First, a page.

Devotion and the Guru’s Grace

Please know that what follows is simply my dream, which may not be your dream.  

I have had the unique opportunity (some may not perceive it as such) to have practiced in Vajrayana as well as Soto and Rinzai Zen schools. This is not the result of schizophrenic guru shopping, rather the path has been organic and natural, in the spans of much of my adult life. When I was much younger, seemingly in a different incarnation, I had the good fortune to have trained in mind changing, ngöndro, and millions of mantra recitations. Naturally Guru Yoga was part of that evolution, but I struggled. One issue was “who” was struggling, but I did not see that initially.  In its own time the vessel ripens. My time may not be your time. Devotion is non linear process, and the container needs to be open and ready, which is why the “preliminary” training is the most important training. Looking back I am in accord with those who understand these foundations as the most gracious lessons that can be imparted.

Years later, among other busyness, I am now a formal zen student. But I have long been attracted to Kyabgon Phakchok Rinpoche, as a bee is attracted to nectar.  I don’t understand it, and I don’t need to. Karmic bonds for sure. And though I have a few teachers in a few schools whom I love, Kyabgon Phakchok Rinpoche is my heart teacher; as under his tutelage I was able to feel the initial crack in my heart, and the opening of my mind. When I first came to Gomde New York, someone, knowing of my zen training, asked “why are you here?” I responded “because I love that man”.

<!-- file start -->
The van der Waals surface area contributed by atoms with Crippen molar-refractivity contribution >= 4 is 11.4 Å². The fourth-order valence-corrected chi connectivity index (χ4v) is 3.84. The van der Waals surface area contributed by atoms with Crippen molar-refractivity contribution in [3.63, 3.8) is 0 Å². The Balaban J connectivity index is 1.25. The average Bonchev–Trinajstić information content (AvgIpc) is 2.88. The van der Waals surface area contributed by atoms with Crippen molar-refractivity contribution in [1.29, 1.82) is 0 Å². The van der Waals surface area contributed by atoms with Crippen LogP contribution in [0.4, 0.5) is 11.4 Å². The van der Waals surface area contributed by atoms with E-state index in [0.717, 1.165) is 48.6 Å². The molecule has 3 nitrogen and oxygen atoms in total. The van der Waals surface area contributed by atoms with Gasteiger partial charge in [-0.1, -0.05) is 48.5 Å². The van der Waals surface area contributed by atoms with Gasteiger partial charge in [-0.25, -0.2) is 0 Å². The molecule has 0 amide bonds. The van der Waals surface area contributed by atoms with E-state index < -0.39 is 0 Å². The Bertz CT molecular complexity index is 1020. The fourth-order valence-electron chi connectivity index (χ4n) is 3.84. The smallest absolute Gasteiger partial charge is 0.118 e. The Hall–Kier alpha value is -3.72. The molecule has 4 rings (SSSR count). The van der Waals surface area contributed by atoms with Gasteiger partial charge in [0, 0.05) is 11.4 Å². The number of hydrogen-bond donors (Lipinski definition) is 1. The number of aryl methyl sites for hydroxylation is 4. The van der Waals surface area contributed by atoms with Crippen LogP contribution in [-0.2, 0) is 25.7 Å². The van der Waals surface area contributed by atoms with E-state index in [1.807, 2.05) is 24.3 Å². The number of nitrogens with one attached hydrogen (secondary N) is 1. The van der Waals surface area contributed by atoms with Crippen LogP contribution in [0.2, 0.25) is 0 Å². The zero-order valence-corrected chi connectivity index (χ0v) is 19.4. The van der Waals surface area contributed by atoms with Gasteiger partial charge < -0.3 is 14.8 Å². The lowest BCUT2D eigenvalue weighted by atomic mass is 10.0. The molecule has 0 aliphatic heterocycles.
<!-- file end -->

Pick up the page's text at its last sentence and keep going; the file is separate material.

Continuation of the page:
Grace and devotion are not separate, they are two sides of a coin. Devotion is grace, and grace is devotion. As stated they are not linear, nor can they be forced. They are stages which flow through one another as ying flows through yang. But for me it starts with love for the teacher, which initially is quite dualistic, though in my dream it gradually transforms to non dual radiance. In zen world they call this radiance “komyo”. This spark, this love, is the grace which becomes expansive.  In Vajrayana we might begin to see everything as guru. In zen world we might begin to see, in a similar fashion, boundaries between self and other dissolving. Simply stated, there is no separation in either scenario.

 Grace kindles devotion, which kindles grace. In other time, devotion kindles grace, which kindles devotion. Fore and aft, relative and absolute, devotion and grace, constantly flowing and integrating. Nothing is static in this realm of ever changing impermanence. Surfing groundlessness within this panorama, it is impossible to forget the all pervasive radiance, which is beyond light and bright, and, of course, the kindest teacher who points the way.


Craig Davis lives with his wife (Sandy) and dog (Lucy) in Lakeville, Connecticut. Three grown up children and six grandchildren under the age of seven live within very reasonable proximity, contributing to an odd brew of unconditional love and chaos. Craig is a student of Kyabgon Phakchok Rinpoche and is also aformal zen practitioner. He is Vice Chair of the Board of The New York ZenCenter for Contemplative Care, national thought leaders in the field of contemplative caregiving for the sick and dying.